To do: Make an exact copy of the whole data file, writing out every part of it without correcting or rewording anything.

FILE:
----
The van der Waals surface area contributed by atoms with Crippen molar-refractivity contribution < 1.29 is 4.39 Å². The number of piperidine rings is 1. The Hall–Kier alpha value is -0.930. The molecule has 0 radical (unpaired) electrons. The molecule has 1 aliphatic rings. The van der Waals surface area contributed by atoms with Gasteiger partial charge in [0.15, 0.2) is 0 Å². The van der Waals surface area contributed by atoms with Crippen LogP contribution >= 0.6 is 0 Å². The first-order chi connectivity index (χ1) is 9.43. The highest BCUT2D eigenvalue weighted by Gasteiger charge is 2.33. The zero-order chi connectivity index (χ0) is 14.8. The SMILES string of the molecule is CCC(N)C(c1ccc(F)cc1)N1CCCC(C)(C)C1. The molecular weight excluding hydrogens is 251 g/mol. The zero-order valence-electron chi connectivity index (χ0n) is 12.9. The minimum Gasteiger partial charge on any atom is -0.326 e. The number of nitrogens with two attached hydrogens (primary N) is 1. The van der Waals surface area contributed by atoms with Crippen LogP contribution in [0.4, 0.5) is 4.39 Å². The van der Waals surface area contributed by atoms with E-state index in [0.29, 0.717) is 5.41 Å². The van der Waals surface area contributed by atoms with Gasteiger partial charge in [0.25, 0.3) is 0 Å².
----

The van der Waals surface area contributed by atoms with Crippen molar-refractivity contribution < 1.29 is 4.39 Å². The number of piperidine rings is 1. The Hall–Kier alpha value is -0.930. The molecule has 0 radical (unpaired) electrons. The molecule has 1 aliphatic rings. The van der Waals surface area contributed by atoms with Gasteiger partial charge in [0.15, 0.2) is 0 Å². The van der Waals surface area contributed by atoms with Crippen LogP contribution >= 0.6 is 0 Å². The first-order chi connectivity index (χ1) is 9.43. The highest BCUT2D eigenvalue weighted by Gasteiger charge is 2.33. The zero-order chi connectivity index (χ0) is 14.8. The SMILES string of the molecule is CCC(N)C(c1ccc(F)cc1)N1CCCC(C)(C)C1. The molecular weight excluding hydrogens is 251 g/mol. The zero-order valence-electron chi connectivity index (χ0n) is 12.9. The minimum Gasteiger partial charge on any atom is -0.326 e. The number of nitrogens with two attached hydrogens (primary N) is 1. The van der Waals surface area contributed by atoms with Crippen LogP contribution in [0.4, 0.5) is 4.39 Å². The van der Waals surface area contributed by atoms with E-state index in [0.29, 0.717) is 5.41 Å². The van der Waals surface area contributed by atoms with Gasteiger partial charge in [0.25, 0.3) is 0 Å².